While some in the wider public may debate whether global warming is man-made or not, Orts says decision makers in most companies have moved beyond questioning the science underpinning the assumptions of climate change. "As some companies put it to me, whatever the science, there is a political reality of climate-change regulation in the near future."
Confronting piecemeal environmental regulation around the country has also pushed businesses to lobby for a coherent national policy, he adds. "Legislation is inevitable, and they want to make it as rational as possible. Some see a strategic opportunity in getting out ahead of the regulation curve" by taking voluntary measures.
But which voluntary measures to take? While dream technologies can be imagined -- a car that runs on trash, or hyper-efficient solar panels -- companies must decide what can be actually achieved, says Michael Tomczyk, director of Wharton's Mack Center for Technological Innovation. "The U.S. has more coal than the Middle East has oil, but coal-fired utilities produce 40% of the carbon emissions in the U.S. The ideal technological solution might be to provide 'clean coal,' but is clean coal a myth or an achievable objective?"
Such uncertainties, however, can also open new opportunities, says Tomczyk. "Innovators love daunting challenges. Right now, researchers in companies, utilities and universities are seeking innovations that will reduce emissions from coal-fired plants, sequester carbon dioxide and provide more efficient solar cells."
Companies may find themselves out in front, pioneering green strategies whose value propositions have not yet been tested, adds Tomczyk, "but there are early indications that companies that are taking the risks are, in fact, reducing their carbon footprint and achieving quantifiable results."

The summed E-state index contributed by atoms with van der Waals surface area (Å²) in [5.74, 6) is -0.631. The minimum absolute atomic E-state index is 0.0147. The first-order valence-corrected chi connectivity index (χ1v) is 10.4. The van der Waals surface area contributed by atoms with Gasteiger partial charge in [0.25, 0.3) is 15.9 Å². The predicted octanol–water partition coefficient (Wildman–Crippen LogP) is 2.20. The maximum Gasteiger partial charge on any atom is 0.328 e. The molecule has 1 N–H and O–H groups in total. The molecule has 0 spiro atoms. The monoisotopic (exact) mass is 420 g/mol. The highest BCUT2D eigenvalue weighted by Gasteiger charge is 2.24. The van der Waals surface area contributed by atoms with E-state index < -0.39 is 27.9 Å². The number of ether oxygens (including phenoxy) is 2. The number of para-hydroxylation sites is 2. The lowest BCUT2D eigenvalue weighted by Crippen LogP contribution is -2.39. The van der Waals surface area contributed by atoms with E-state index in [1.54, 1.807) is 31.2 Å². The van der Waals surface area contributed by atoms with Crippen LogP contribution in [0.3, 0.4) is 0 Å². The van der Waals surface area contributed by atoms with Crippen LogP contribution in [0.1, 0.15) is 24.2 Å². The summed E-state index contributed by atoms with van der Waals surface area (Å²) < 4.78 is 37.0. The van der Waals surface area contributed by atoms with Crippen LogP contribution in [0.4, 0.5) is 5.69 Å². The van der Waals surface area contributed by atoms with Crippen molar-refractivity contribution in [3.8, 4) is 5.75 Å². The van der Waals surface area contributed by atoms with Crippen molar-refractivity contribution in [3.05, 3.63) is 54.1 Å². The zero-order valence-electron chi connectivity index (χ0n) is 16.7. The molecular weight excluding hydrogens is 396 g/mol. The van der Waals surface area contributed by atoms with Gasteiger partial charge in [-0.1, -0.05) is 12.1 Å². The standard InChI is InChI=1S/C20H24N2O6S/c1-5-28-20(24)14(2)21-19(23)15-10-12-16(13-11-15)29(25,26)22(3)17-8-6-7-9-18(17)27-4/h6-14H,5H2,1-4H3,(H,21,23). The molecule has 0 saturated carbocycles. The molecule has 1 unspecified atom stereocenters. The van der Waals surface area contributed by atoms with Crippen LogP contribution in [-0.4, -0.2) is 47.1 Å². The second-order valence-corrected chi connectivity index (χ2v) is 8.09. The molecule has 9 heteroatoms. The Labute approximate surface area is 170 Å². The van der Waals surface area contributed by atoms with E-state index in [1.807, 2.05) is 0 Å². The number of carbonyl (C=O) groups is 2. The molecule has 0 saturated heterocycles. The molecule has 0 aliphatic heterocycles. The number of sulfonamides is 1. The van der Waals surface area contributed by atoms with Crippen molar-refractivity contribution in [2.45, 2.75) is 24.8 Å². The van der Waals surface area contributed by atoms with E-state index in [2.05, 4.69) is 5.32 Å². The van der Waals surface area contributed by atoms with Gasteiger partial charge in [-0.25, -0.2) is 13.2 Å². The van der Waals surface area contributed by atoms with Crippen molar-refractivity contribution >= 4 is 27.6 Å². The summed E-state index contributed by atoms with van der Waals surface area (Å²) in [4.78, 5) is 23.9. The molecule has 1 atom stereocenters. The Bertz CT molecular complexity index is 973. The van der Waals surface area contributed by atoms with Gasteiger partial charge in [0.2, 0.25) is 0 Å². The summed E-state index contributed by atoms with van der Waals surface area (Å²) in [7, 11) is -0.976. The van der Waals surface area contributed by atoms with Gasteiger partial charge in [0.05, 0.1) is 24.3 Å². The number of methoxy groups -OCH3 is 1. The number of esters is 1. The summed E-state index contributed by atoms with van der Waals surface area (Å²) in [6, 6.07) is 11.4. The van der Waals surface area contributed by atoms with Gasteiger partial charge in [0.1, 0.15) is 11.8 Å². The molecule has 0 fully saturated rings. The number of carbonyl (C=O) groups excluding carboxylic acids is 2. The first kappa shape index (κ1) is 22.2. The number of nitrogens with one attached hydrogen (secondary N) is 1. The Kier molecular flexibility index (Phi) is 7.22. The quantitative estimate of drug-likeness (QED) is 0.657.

To better navigate these complex scenarios, companies are turning not only to one another but also to expert non-governmental agencies, such as the Pew Center on Global Climate Change. Forty-two companies now belong to the center's invitation-only Business Environmental Leadership Council, which requires that all member companies set specific targets for reducing carbon emissions and publicly endorse the call for mandatory legislation to reduce greenhouse gas emissions.
'We Don't Need 100% Agreement'
Chicago-based Exelon, a member of the Pew Center council and a sponsor of Wharton's environmental leadership initiative, reports it is on track to meet its own goal of reducing greenhouse gas emissions by 8% by the end of this year.
According to Helen Howes, vice-president of corporate environment, health & safety for Exelon, the company is using a number of strategies to reach that goal, including shutting down inefficient plants, improving energy efficiency in administration buildings and vehicles, implementing a limited carbon sequestration program, and working with its utility subsidiaries to reduce one insulating gas in particular. Explains Howes: "We wanted to set voluntary targets to earn the right to be at the public policy table to help frame federal legislation."